- Tofu – the best thing about tofu is that you can cook it any way you want. You can have it fried, boiled, or steamed. You can easily add it to other dishes and it will still taste fantastic. Japanese are experts when it comes to preparing tofu dishes so vegetarians are in good hands. This protein-rich bean curd is also the perfect alternative when it comes to vegetarians craving for burgers. If you like to have a taste of tofu paradise, head on to Ukai (Tokyo-to, Minato-ku, Shiba Koen 4-4-13). It’s a restaurant that serves the best tofu dishes you’ll ever have.
- Okonomiyaki – this friendly pancake dish is easy to make and you can put almost anything you want which makes it easy for vegetarians to throw in different vegetables to their batter and voila, okonomiyaki heaven! If you’re craving for something light and doesn’t burn holes in your pocket, okonomiyaki is the dish that will save you. An okonomiyaki restaurant called Tsuchiya (5-5-6 Nishishinjuku, Shinjuku-ku, Tokyo) which does not use katsuodashi in its batter serves some of the best okonomiyaki in Tokyo. It’s made right before your eyes and can always ask for other vegetable ingredients to be added to your okonomiyaki dish.
- Sushi – though searching for vegetarian sushi can be quite an adventure in Tokyo, it’s not impossible to find one. In most sushi restaurants, you can ask for an alternative vegetable ingredient but always have a look out for kappa-maki (seaweed rolls with fresh cucumber) and takuan-maki (pickled daikon radish roll). These delicious alternatives don’t scrimp on flavor. Other sushi dishes also include umeboshi (pickled plums) and natto (fermented soybean). Tsuruhan near Tokyo station (3 Chome-5-1 Marunouchi, Chiyoda, Tokyo) features authentic vegetable sushi dishes that most customers rave about.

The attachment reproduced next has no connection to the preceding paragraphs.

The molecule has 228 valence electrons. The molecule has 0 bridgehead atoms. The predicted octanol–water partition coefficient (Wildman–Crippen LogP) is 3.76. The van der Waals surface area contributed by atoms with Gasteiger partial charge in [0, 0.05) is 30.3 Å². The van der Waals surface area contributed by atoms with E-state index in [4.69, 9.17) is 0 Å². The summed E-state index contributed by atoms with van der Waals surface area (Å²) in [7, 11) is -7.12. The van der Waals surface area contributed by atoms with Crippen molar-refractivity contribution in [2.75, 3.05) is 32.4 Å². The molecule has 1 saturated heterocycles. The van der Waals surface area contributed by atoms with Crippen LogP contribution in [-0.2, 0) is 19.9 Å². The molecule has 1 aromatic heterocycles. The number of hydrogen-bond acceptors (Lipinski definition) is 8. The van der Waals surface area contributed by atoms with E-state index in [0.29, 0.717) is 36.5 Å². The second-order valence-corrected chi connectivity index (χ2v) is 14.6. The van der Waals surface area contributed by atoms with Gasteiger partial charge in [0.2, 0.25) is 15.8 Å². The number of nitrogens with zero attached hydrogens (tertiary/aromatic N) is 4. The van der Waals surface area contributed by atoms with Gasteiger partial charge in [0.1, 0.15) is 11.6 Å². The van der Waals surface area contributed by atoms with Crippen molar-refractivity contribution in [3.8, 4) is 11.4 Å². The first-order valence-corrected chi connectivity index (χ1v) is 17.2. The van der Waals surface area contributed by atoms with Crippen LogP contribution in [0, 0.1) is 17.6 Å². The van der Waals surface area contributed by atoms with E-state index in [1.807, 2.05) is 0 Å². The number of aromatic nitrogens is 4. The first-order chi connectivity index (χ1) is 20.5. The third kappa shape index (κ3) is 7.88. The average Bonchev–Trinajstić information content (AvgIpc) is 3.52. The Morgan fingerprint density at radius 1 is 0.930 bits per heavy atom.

- Curry – though curry in Japan is a little far out from its Indian version, it’s still a good alternative to any vegetarian craving for this rich, filling dish. Many Japanese restaurants already offer vegetarian curry. However, because its roux is made with bits of meat, don’t be afraid to ask if they can make a special one for you. Japan’s largest and most popular curry chain Coco Ichibanya serves some of the best curry dishes in the city but not all of their branches serve vegetarian curry dishes. However, their branch in Shinjuku Station does and it can be a fulfilling meal after a hard day’s work.
- Soba noodles – this delicious noodle dish is served with cold buckwheat noodles, perfect for a summer afternoon, accompanied by spring onion, nori, wasabi, and dashi. If you’re not keen on adding dashi to your noodles, you can always skip it and the result will still be delicious! Itasoba Kaoriya (1F Century Park Bldg., Shibuya, Tokyo) serves one of the best soba dishes in the city with generous servings of noodles and you can always ask for extra dipping sauce just in case you run out of it.
If you would like to make your own vegetarian sushi, check our Vegetarian Sushi Making Class.
She’s cooking and baking for her family and friends. She finds grocery shopping therapeutic, always takes the longest time in the Asian section and debates with herself whether she needs that extra pack of instant ramen. A lover of sweets, she dreams of owning a patisserie and publishing her book but most of the time, she’s just really thinking of what to eat for breakfast the next day.